“I don’t think it’s a rewilding the way most people think it is, I think it’s really visionary,” says Howell, who is optimistic about the results of this project. Already McDonnell owns about 25 percent of the land, roughly 124,000 acres, managed by people who signed up for the Affric Highlands project and the hope is that more will join after its official launch. The UK’s largest restoration project is Cairngorms connection, which covers approximately 158,000 acres.

Later that day I am sitting in a house on a hill. It is owned by Pete Smith, a hunter who worked in petroleum for 40 years. McDonnell asked Pete to speak to naturally skeptical hunting and fishing communities about how Affric Highlands could help them.

Smith has no interest in rewilding if that means fewer people. What he wants are these landscapes filled with young families, as in the old days. He was initially skeptical of rewilding, but sees it as an upgrading mechanism and a way to tackle large-scale rural poverty.

“The economic fallout from rewilding could be that we have a lot more people working in rural areas, living sustainable lives, it all becomes a virtuous circle,” he says. A recent report from Rewilding Britain England’s 5 percent rewilding could create nearly 20,000 rural jobs, increasing employment by 50 percent compared to intensive agriculture.

Smith also wants to be able to catch healthy fish and deer. “Conservation is an important part of anyone serious about fishing and shooting, or a deer tracker. There’s a tremendous amount of work to do, and it’s pretty much invisible … If you have to spend all day scratching to catch a tiny fish, or a skinny little deer you’re stalking, it’s not the one. better. “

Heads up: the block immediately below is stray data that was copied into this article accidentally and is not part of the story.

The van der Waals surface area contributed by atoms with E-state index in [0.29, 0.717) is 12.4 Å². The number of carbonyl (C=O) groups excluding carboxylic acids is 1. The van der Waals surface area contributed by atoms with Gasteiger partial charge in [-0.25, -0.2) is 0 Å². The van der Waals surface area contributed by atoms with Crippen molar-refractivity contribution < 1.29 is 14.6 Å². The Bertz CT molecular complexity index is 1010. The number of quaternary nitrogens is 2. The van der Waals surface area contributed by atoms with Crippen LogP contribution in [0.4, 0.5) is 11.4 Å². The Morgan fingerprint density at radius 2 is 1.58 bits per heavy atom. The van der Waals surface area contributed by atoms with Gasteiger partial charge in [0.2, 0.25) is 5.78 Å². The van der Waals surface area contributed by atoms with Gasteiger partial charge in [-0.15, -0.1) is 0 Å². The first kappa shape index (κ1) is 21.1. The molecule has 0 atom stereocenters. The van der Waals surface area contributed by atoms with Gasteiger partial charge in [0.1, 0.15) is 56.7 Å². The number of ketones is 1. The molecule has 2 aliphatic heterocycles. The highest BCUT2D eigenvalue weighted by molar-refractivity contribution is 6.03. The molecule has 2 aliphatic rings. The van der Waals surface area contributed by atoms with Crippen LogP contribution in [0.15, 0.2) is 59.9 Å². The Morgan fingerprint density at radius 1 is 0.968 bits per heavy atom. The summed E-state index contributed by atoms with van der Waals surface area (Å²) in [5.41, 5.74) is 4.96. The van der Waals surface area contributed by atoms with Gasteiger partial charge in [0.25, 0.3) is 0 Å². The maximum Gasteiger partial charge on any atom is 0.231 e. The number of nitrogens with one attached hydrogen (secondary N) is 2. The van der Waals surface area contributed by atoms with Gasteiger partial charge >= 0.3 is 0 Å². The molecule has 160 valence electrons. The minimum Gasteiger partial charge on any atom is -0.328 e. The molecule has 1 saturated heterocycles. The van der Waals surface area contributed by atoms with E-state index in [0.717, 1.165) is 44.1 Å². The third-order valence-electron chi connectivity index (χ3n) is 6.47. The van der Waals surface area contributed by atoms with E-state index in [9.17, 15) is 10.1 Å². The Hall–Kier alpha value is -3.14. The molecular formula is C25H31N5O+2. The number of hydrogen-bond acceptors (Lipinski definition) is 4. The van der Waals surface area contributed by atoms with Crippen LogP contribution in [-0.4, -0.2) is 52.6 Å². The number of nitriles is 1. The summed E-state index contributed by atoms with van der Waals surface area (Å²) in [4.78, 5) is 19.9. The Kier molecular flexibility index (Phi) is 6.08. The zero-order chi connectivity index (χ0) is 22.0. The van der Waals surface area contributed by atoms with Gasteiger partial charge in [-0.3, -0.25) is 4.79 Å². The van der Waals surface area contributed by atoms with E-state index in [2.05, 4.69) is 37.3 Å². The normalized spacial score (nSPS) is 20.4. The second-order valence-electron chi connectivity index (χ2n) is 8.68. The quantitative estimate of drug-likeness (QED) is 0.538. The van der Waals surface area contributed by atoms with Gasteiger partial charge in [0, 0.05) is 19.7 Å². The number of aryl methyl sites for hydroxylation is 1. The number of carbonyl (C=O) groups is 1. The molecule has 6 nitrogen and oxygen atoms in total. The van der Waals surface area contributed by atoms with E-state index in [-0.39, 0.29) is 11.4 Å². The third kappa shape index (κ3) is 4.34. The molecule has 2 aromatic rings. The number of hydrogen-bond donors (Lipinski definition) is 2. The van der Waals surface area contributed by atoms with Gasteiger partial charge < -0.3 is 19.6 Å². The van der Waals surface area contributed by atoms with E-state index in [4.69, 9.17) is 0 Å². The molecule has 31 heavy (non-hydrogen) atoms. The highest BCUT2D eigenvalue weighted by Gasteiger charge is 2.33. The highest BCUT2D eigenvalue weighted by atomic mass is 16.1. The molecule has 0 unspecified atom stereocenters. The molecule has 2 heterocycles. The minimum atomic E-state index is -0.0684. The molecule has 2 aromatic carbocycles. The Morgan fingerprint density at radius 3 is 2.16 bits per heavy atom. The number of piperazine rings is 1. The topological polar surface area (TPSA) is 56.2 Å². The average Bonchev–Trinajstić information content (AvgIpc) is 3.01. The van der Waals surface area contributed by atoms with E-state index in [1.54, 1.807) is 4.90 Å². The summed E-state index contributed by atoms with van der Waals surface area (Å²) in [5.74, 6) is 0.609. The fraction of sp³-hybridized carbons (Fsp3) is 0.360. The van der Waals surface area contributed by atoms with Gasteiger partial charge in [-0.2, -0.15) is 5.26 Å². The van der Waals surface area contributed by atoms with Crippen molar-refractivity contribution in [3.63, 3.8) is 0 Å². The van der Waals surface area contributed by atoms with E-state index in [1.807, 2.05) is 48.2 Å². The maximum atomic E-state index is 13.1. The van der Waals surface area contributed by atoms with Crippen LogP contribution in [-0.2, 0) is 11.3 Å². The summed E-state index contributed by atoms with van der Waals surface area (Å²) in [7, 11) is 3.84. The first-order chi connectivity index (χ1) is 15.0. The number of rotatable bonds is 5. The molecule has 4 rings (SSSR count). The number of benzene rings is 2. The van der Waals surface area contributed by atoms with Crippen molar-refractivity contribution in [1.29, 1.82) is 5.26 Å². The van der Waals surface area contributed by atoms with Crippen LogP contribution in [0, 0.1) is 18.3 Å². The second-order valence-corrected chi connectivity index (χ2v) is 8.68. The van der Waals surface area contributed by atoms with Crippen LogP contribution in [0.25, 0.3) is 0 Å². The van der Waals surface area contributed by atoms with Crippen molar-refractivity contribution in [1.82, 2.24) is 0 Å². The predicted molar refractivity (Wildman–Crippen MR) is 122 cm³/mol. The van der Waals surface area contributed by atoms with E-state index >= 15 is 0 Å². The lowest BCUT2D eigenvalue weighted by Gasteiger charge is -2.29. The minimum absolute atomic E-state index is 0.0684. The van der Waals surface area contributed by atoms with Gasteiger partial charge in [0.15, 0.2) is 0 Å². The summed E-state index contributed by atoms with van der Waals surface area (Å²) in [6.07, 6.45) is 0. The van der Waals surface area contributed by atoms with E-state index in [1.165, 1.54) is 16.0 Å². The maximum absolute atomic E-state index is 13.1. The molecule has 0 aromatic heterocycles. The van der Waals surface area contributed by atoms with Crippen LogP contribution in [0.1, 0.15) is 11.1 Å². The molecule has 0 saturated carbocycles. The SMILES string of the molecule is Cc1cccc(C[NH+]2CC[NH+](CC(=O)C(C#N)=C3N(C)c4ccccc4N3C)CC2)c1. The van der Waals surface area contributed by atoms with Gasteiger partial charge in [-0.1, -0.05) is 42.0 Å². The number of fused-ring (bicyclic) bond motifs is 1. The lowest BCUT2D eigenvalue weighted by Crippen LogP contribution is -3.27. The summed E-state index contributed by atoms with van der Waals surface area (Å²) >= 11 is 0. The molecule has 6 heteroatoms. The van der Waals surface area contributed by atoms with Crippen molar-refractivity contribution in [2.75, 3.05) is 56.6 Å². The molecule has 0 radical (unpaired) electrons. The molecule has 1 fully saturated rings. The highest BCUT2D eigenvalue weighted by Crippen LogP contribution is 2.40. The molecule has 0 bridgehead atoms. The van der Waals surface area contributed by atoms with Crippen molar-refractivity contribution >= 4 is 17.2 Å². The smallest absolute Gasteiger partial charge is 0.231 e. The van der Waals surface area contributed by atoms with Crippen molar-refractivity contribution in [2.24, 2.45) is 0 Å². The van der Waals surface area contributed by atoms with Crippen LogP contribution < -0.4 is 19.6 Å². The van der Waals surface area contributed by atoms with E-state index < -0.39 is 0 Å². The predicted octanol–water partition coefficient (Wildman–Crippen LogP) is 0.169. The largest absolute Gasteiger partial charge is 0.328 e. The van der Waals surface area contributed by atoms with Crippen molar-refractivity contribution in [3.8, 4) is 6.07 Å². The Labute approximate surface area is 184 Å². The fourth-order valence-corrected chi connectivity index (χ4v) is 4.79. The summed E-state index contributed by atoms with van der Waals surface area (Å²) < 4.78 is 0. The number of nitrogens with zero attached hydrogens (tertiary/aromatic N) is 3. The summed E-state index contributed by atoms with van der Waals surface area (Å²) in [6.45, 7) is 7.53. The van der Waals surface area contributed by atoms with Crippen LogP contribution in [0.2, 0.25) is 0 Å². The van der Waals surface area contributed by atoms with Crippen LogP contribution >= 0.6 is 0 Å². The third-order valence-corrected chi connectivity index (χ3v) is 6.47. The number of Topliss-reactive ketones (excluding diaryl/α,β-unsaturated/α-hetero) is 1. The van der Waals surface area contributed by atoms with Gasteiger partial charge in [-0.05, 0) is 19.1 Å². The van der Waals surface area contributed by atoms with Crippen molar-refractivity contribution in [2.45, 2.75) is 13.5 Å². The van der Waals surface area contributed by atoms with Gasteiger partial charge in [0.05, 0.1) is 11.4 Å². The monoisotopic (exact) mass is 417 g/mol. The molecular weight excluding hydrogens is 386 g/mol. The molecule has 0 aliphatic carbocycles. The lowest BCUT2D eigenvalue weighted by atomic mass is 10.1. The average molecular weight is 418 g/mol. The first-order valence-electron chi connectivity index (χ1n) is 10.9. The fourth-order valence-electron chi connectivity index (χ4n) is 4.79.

Planting trees next to rivers creates better habitat for young fish and a more nutrient-rich river that can support larger fish, which would be better for angling businesses. People who want to shoot larger, healthier deer, living in a more wooded landscape, should support this project, Smith said.

There is no mention of the reintroduction of wolves and lynxes, as this creates unnecessary conflict and simplifies rewilding. This project is about the land and maximizes the amount of nature it can support, with job creation, tourism, natural capital and the ability to monetize that. It also aims to improve the habitat of existing native species, including the mountain hare, otter, osprey and short-eared owl.

“You might look at these people and think they’re unlikely partners,” McDonnell says. “And we say, despite this vague and unexpressed gap between us, there is actually energy there, and that’s something we could get out of it. There are many ways to make better use of the land and increase what it can offer. “

Green initiatives are getting more and more funding, and that’s another way McDonnell is encouraging people to get involved. Those who wish to plant trees can get funding for carbon offset units, and if they plant trees on agricultural land, they get additional funding through the forest carbon code. The Scottish government has $ 343 million, 10 years package to fund peatland restoration, with the goal of restoring approximately 618,000 acres by 2030.

McDonnell wants to raise awareness of opportunities to attract funding, while tackling climate and natural emergencies. He believes people working in tourism or selling products could have an Affric Highlands logo to show they are part of the initiative.

Large rewilding projects have failed in the past due to a breakdown in communication between groups with different interests. Donors support $ 4.7 million Welsh Summit to Sea rewilding project withdrawn due to insufficient attention to the interests of local populations. Rewilding Britain then withdrew, saying there should have been better communication that it is ‘community run and owned’.

Elsewhere in Northumberland, efforts to reintroduce the lynx have also stalled, with the National Farmers’ Union complaining that the concerns of farmers and locals were not taken into account. The government body for wildlife, Natural England, said only plans taking into account socio-economic impacts will be approved.

Howell believes this restoration project will be different because he works with communities extensively, not just to tick a box. “Affric Highlands won’t be that complicated with a lot of money, and you never hear about it again,” he says. “It will be a process of regeneration that will start from the communities. “